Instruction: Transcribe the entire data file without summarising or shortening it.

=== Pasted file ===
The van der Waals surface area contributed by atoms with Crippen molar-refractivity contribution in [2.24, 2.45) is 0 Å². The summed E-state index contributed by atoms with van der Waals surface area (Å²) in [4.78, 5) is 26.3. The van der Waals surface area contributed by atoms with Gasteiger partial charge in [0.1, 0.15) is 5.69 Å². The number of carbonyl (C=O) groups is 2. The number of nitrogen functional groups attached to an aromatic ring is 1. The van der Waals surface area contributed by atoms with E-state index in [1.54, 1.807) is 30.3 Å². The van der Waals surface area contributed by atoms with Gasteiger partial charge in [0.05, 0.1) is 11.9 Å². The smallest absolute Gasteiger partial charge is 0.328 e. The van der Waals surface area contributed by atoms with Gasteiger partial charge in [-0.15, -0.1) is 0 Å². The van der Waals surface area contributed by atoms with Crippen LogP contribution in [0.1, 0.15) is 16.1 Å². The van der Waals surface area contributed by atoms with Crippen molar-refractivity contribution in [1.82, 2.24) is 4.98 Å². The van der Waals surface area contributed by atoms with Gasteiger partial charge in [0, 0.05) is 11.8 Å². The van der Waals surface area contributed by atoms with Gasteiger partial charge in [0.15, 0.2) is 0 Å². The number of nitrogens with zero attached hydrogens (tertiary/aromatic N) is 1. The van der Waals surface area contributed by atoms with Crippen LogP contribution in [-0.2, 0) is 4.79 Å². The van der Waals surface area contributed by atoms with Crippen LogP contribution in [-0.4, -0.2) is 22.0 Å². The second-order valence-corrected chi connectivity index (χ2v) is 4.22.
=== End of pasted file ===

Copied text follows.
The van der Waals surface area contributed by atoms with Crippen molar-refractivity contribution in [2.24, 2.45) is 0 Å². The summed E-state index contributed by atoms with van der Waals surface area (Å²) in [4.78, 5) is 26.3. The van der Waals surface area contributed by atoms with Gasteiger partial charge in [0.1, 0.15) is 5.69 Å². The number of carbonyl (C=O) groups is 2. The number of nitrogen functional groups attached to an aromatic ring is 1. The van der Waals surface area contributed by atoms with E-state index in [1.54, 1.807) is 30.3 Å². The van der Waals surface area contributed by atoms with Gasteiger partial charge in [0.05, 0.1) is 11.9 Å². The smallest absolute Gasteiger partial charge is 0.328 e. The van der Waals surface area contributed by atoms with Gasteiger partial charge in [-0.15, -0.1) is 0 Å². The van der Waals surface area contributed by atoms with Crippen LogP contribution in [0.1, 0.15) is 16.1 Å². The van der Waals surface area contributed by atoms with Crippen molar-refractivity contribution in [1.82, 2.24) is 4.98 Å². The van der Waals surface area contributed by atoms with Gasteiger partial charge in [0, 0.05) is 11.8 Å². The van der Waals surface area contributed by atoms with Gasteiger partial charge in [0.15, 0.2) is 0 Å². The number of nitrogens with zero attached hydrogens (tertiary/aromatic N) is 1. The van der Waals surface area contributed by atoms with Crippen LogP contribution in [-0.2, 0) is 4.79 Å². The van der Waals surface area contributed by atoms with Crippen LogP contribution in [-0.4, -0.2) is 22.0 Å². The second-order valence-corrected chi connectivity index (χ2v) is 4.22.